Karkheck states that Seeq lets it handle chemistry data, use production run dates that might not be in a historian, and help users with other potentially useful information. While a particular analysis test previously took three weeks with legacy tools, or one to three days with other software, Seeq delivered tests results in minutes with one profile search and less than 10 clicks, and lets users learn more.

“We didn’t really know we needed Seeq until we started using it,” says Karkheck. “We starting using it heavily at the beginning of the year, and it’s been organic growth ever since. I gave some people on my team the basic skills and it just took off. We want the cost of curiosity to be as low as possible because if you can lower the barrier to explore, you can try and discard many ideas, shift the pivot point, and find cool things. It’s common for us to be in remote monitoring meetings with the plants, and for them to bring up problem that started at some point, but they don’t know when. There may be five minutes left in the meeting, but they’ll give us some tidbits. We try to get them an answer before the meeting ends, and frequently we can determine when the problem started or where they should look.”

Slow, large transitions

Karkheck reports there are two main areas at Guardian’s plants where Seeq’s software is used: glass transitions and coater operating pressures. “With glass transitions, it was difficult to compare run-to-run data for products that are made infrequently, such as different colors that are produced about twice per year,” explains Karkheck. “Previous efforts took months to analyze, which meant they weren’t done or weren’t as thorough as they could be. The opportunity here is more than $1 million per plant for five plants.”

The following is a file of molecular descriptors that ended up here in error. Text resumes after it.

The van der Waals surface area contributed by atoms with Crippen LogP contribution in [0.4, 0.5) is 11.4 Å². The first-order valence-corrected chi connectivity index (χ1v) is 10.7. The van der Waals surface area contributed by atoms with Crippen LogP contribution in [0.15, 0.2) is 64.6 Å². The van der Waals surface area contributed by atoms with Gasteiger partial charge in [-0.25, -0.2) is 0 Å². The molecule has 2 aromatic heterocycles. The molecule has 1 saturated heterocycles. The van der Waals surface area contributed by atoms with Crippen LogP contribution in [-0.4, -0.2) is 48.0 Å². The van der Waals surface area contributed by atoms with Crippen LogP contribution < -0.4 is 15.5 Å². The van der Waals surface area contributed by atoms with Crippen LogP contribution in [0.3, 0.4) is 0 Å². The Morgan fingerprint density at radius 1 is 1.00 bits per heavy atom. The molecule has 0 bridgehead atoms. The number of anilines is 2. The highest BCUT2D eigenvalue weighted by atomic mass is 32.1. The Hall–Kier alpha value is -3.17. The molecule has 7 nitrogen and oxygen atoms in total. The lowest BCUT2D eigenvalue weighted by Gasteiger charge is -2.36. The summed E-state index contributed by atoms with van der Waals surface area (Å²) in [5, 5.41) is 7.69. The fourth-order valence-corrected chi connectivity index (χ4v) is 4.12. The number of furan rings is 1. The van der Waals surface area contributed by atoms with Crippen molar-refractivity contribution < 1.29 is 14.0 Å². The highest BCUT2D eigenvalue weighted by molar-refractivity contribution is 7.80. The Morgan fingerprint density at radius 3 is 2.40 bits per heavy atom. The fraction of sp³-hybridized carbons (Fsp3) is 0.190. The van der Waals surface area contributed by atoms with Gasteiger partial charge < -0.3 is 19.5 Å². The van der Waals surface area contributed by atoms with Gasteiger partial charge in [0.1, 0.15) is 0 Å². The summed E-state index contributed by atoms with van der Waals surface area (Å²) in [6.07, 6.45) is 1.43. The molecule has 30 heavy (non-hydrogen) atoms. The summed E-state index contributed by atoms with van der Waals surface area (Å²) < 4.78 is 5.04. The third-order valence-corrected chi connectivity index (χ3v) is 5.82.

To evaluate its glass transitions more deeply, Karkheck adds that Guardian employs Seeq’s Chain View and Capsule View displays to compare runs, focus on the information it cares about, and leave out non-essential data. It examines data from multiple sources, including PI System, CSV files and SQL databases. “We were able to analyze three and a half years of data in just a few days with one person,” says Karkheck. “We’re still new with remote monitoring, and the plants are a little skeptical about outside help, but eventually their whole team shows up and asks us to review multiple issues. We got much better engagement with the plants by showing that we care and want to solve issues. We haven’t quantified the gains yet, but one plant just had the best run in their history.”

Conventional wisdom that all production runs are the same was contradicted by Chain View, which indicated temperature variations in some of Guardian’s product campaigns over the three and a half years studied. Meanwhile, Capsule View helps the glassmaker its process moving in the right direction from the beginning, which improves its glass transition’s chances for success.

Fast, small coating issues

Because its coating process happens more quickly, Guardian needs to maintain vacuum integrity in its vacuum sputter coaters, and identify clues about upsets before they can occur. “The challenge here is that we had some unexpected downtime with our previous toolset. We put a ton of work into these tools and they’re wonderful. They catch most of our issues, but there are still couple that slip by,” adds Karkheck. “And, when we looked closer at the data, there were small signs of issue that would normally be seen as noise.